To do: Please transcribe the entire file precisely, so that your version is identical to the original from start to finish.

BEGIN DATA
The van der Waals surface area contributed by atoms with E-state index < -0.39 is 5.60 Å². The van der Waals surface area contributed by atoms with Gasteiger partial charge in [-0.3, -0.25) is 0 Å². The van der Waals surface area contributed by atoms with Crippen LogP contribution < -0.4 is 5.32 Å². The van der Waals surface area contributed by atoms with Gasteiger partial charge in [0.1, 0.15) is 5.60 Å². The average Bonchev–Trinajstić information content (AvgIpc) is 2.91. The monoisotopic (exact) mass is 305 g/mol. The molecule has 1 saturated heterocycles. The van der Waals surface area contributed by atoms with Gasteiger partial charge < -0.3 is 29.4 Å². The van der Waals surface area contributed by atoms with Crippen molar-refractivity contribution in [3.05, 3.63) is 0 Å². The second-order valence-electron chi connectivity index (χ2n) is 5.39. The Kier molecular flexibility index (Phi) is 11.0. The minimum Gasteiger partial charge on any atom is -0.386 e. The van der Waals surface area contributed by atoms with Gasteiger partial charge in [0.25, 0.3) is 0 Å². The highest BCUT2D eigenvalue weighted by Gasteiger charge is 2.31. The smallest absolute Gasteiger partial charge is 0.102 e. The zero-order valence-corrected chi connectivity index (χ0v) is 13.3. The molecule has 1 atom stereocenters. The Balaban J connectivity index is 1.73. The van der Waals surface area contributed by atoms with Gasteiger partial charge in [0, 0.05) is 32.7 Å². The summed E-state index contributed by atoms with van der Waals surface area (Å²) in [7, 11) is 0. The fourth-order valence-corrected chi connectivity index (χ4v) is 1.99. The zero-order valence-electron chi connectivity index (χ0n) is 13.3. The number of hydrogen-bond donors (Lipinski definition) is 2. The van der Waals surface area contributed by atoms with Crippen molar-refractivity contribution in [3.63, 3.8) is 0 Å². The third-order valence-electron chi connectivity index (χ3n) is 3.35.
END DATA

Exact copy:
The van der Waals surface area contributed by atoms with E-state index < -0.39 is 5.60 Å². The van der Waals surface area contributed by atoms with Gasteiger partial charge in [-0.3, -0.25) is 0 Å². The van der Waals surface area contributed by atoms with Crippen LogP contribution < -0.4 is 5.32 Å². The van der Waals surface area contributed by atoms with Gasteiger partial charge in [0.1, 0.15) is 5.60 Å². The average Bonchev–Trinajstić information content (AvgIpc) is 2.91. The monoisotopic (exact) mass is 305 g/mol. The molecule has 1 saturated heterocycles. The van der Waals surface area contributed by atoms with Gasteiger partial charge < -0.3 is 29.4 Å². The van der Waals surface area contributed by atoms with Crippen molar-refractivity contribution in [3.05, 3.63) is 0 Å². The second-order valence-electron chi connectivity index (χ2n) is 5.39. The Kier molecular flexibility index (Phi) is 11.0. The minimum Gasteiger partial charge on any atom is -0.386 e. The van der Waals surface area contributed by atoms with Gasteiger partial charge in [0.25, 0.3) is 0 Å². The highest BCUT2D eigenvalue weighted by Gasteiger charge is 2.31. The smallest absolute Gasteiger partial charge is 0.102 e. The zero-order valence-corrected chi connectivity index (χ0v) is 13.3. The molecule has 1 atom stereocenters. The Balaban J connectivity index is 1.73. The van der Waals surface area contributed by atoms with Gasteiger partial charge in [0, 0.05) is 32.7 Å². The summed E-state index contributed by atoms with van der Waals surface area (Å²) in [7, 11) is 0. The fourth-order valence-corrected chi connectivity index (χ4v) is 1.99. The zero-order valence-electron chi connectivity index (χ0n) is 13.3. The number of hydrogen-bond donors (Lipinski definition) is 2. The van der Waals surface area contributed by atoms with Crippen molar-refractivity contribution in [3.63, 3.8) is 0 Å². The third-order valence-electron chi connectivity index (χ3n) is 3.35.